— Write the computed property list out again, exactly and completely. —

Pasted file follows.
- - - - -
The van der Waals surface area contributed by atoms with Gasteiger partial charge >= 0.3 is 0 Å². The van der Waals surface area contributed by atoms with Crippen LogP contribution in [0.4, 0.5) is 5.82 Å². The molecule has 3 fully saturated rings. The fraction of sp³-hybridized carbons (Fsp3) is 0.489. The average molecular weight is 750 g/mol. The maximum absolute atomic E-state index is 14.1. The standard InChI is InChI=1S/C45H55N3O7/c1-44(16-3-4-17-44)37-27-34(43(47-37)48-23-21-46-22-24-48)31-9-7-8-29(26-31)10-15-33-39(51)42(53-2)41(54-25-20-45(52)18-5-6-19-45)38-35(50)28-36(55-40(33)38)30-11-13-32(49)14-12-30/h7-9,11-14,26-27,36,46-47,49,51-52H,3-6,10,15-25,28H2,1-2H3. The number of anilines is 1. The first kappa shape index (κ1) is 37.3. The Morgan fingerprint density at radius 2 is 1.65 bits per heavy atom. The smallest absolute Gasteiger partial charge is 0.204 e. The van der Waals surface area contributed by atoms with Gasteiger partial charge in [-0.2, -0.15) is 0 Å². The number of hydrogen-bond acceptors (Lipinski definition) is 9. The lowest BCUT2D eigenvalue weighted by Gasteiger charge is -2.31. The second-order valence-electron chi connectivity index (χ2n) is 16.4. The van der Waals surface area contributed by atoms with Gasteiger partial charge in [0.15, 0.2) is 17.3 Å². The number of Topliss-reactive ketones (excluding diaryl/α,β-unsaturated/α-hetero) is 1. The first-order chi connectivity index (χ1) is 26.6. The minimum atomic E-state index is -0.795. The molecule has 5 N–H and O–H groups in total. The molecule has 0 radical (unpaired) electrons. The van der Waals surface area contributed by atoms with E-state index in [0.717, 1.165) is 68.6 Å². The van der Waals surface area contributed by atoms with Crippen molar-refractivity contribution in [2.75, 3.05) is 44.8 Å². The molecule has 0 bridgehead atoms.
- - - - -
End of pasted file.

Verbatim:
The van der Waals surface area contributed by atoms with Gasteiger partial charge >= 0.3 is 0 Å². The van der Waals surface area contributed by atoms with Crippen LogP contribution in [0.4, 0.5) is 5.82 Å². The molecule has 3 fully saturated rings. The fraction of sp³-hybridized carbons (Fsp3) is 0.489. The average molecular weight is 750 g/mol. The maximum absolute atomic E-state index is 14.1. The standard InChI is InChI=1S/C45H55N3O7/c1-44(16-3-4-17-44)37-27-34(43(47-37)48-23-21-46-22-24-48)31-9-7-8-29(26-31)10-15-33-39(51)42(53-2)41(54-25-20-45(52)18-5-6-19-45)38-35(50)28-36(55-40(33)38)30-11-13-32(49)14-12-30/h7-9,11-14,26-27,36,46-47,49,51-52H,3-6,10,15-25,28H2,1-2H3. The number of anilines is 1. The first kappa shape index (κ1) is 37.3. The Morgan fingerprint density at radius 2 is 1.65 bits per heavy atom. The smallest absolute Gasteiger partial charge is 0.204 e. The van der Waals surface area contributed by atoms with Gasteiger partial charge in [-0.2, -0.15) is 0 Å². The number of hydrogen-bond acceptors (Lipinski definition) is 9. The lowest BCUT2D eigenvalue weighted by Gasteiger charge is -2.31. The second-order valence-electron chi connectivity index (χ2n) is 16.4. The van der Waals surface area contributed by atoms with Gasteiger partial charge in [0.15, 0.2) is 17.3 Å². The number of Topliss-reactive ketones (excluding diaryl/α,β-unsaturated/α-hetero) is 1. The first-order chi connectivity index (χ1) is 26.6. The minimum atomic E-state index is -0.795. The molecule has 5 N–H and O–H groups in total. The molecule has 0 radical (unpaired) electrons. The van der Waals surface area contributed by atoms with E-state index in [0.717, 1.165) is 68.6 Å². The van der Waals surface area contributed by atoms with Crippen molar-refractivity contribution in [2.75, 3.05) is 44.8 Å². The molecule has 0 bridgehead atoms.